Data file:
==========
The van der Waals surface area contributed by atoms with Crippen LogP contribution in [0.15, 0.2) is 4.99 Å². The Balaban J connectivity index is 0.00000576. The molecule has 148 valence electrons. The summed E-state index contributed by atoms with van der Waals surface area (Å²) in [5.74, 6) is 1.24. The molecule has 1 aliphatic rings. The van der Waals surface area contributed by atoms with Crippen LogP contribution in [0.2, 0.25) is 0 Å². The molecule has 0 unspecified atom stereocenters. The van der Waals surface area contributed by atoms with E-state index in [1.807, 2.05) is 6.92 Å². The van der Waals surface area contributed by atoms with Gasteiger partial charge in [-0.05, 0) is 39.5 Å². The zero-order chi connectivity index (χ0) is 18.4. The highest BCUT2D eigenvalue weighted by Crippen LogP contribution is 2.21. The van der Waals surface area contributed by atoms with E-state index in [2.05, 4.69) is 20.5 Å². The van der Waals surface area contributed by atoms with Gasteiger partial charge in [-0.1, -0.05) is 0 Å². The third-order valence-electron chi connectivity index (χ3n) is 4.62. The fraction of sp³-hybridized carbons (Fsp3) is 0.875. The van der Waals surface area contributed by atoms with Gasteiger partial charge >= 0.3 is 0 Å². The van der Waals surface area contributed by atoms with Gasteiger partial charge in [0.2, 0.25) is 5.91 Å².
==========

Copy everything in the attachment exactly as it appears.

The van der Waals surface area contributed by atoms with Crippen LogP contribution in [0.15, 0.2) is 4.99 Å². The Balaban J connectivity index is 0.00000576. The molecule has 148 valence electrons. The summed E-state index contributed by atoms with van der Waals surface area (Å²) in [5.74, 6) is 1.24. The molecule has 1 aliphatic rings. The van der Waals surface area contributed by atoms with Crippen LogP contribution in [0.2, 0.25) is 0 Å². The molecule has 0 unspecified atom stereocenters. The van der Waals surface area contributed by atoms with E-state index in [1.807, 2.05) is 6.92 Å². The van der Waals surface area contributed by atoms with Gasteiger partial charge in [-0.05, 0) is 39.5 Å². The zero-order chi connectivity index (χ0) is 18.4. The highest BCUT2D eigenvalue weighted by Crippen LogP contribution is 2.21. The van der Waals surface area contributed by atoms with E-state index in [2.05, 4.69) is 20.5 Å². The van der Waals surface area contributed by atoms with Gasteiger partial charge in [-0.1, -0.05) is 0 Å². The third-order valence-electron chi connectivity index (χ3n) is 4.62. The fraction of sp³-hybridized carbons (Fsp3) is 0.875. The van der Waals surface area contributed by atoms with Gasteiger partial charge >= 0.3 is 0 Å². The van der Waals surface area contributed by atoms with Gasteiger partial charge in [0.2, 0.25) is 5.91 Å².